It's been 101 days since Ferguson police officer Darren Wilson fatally shot unarmed black teen Michael Brown, but the media covering the story still have a lot to learn about St. Louis.
Back in the early days of unrest and protest, outsider news outlets struggled to explain the complicated sociopolitical and geographic oddities that St. Louisans are used to: divided city and county governments, a bevy of teensy-tiny county municipalities, Provel cheese. But months later, few seem to have learned their lesson.
CNN has been one of the most egregious offenders in bending St. Louis' truths to fit its national scope. Last week, when Governor Jay Nixon held a press conference in Weldon Spring, CNN's dateline said its crew was reporting from "near Ferguson, Missouri." That's stretching the truth a little far for St. Louisans, who know that Weldon Spring and Ferguson are about 25 miles apart, separated by the Missouri River and the St. Louis-St. Charles County line.
Later, the anchor hosting CNN's coverage asked a clueless talking head why Ferguson voters hadn't turned out in larger numbers to vote out polarizing prosecuting attorney Bob McCulloch, who is handling the grand jury investigation into Wilson. (The reason? McCulloch ran unopposed.)
But things got confusing Sunday when the wire service Reuters published a story about nonviolent protests in the Delmar Loop. At the protest, demonstrators marched from the MetroLink to Delmar and Skinker boulevards, eventually stopping in front of the Tivoli Theatre where mock police "killed" protesters and outlined their bodies in chalk in the street. Later, protesters moved down to Skinker Boulevard and Forest Park Parkway, stopping traffic and holding a four-and-a-half-minute silent vigil in honor of Michael Brown, whose body stayed in the streets for more than four hours after his death.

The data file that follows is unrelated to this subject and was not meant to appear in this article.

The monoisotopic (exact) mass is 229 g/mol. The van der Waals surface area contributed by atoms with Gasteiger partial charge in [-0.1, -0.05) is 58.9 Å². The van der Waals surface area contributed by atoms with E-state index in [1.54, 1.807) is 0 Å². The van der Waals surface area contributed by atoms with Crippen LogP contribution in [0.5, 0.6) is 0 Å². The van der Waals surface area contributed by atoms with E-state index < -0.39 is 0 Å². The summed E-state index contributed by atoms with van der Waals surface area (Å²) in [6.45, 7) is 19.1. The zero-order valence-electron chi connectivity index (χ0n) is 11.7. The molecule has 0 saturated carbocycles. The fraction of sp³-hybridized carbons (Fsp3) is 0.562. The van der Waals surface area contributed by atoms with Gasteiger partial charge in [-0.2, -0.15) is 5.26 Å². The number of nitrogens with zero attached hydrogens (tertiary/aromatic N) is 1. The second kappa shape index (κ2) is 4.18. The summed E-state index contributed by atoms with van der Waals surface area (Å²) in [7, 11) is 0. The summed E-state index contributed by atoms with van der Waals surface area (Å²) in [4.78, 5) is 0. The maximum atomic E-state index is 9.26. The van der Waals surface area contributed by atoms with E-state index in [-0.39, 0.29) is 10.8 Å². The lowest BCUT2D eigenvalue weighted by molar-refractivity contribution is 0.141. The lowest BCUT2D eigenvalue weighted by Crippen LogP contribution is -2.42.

Like most other media outlets, Reuters was on hand to cover the demonstrations. Here's Reuters' headline: Protesters stage peaceful 'die-in' in downtown St. Louis.
And from the story:
Dozens of people lay down in the street outside of a downtown theater hosting a film festival, pretending to have been shot by other protests playing the role of police officers in an action intended to evoke the memory of 18-year-old Michael Brown, who died 100 days ago in front of his home in the suburb of Ferguson, Missouri.
But no, the protests didn't happen at all in "downtown St. Louis." The "die-in" in front of the Tivoli Theatre didn't even really happen in St. Louis. The protest happened in the Delmar Loop, the main drag of nearby municipality University City named for the trolley cars that used to turn around there.
It's easy to mistake U. City for another St. Louis city neighborhood, but that's where Daily RFT draws the line.
Confusing U. City for downtown St. Louis just seems lazy. Downtown St. Louis is where the Gateway Arch and Busch Stadium are. It's filled with sky-scraping towers. There's a river there. In fact, it's probably where your hotel is tonight, Mr. Reporter on Assignment.
C'mon, Reuters, this isn't that hard.
@sarahkendzior not to be a jerk, but it's Day 100. You should know the difference between St. Louis and St. Louis County by now.— Jason Rosenbaum (@jrosenbaum) November 16, 2014
Maybe it's time for Daily RFT to make a map of St. Louis according to the national and international media. See another glaring error from out-of-state reporters? Send it my way: email@example.com
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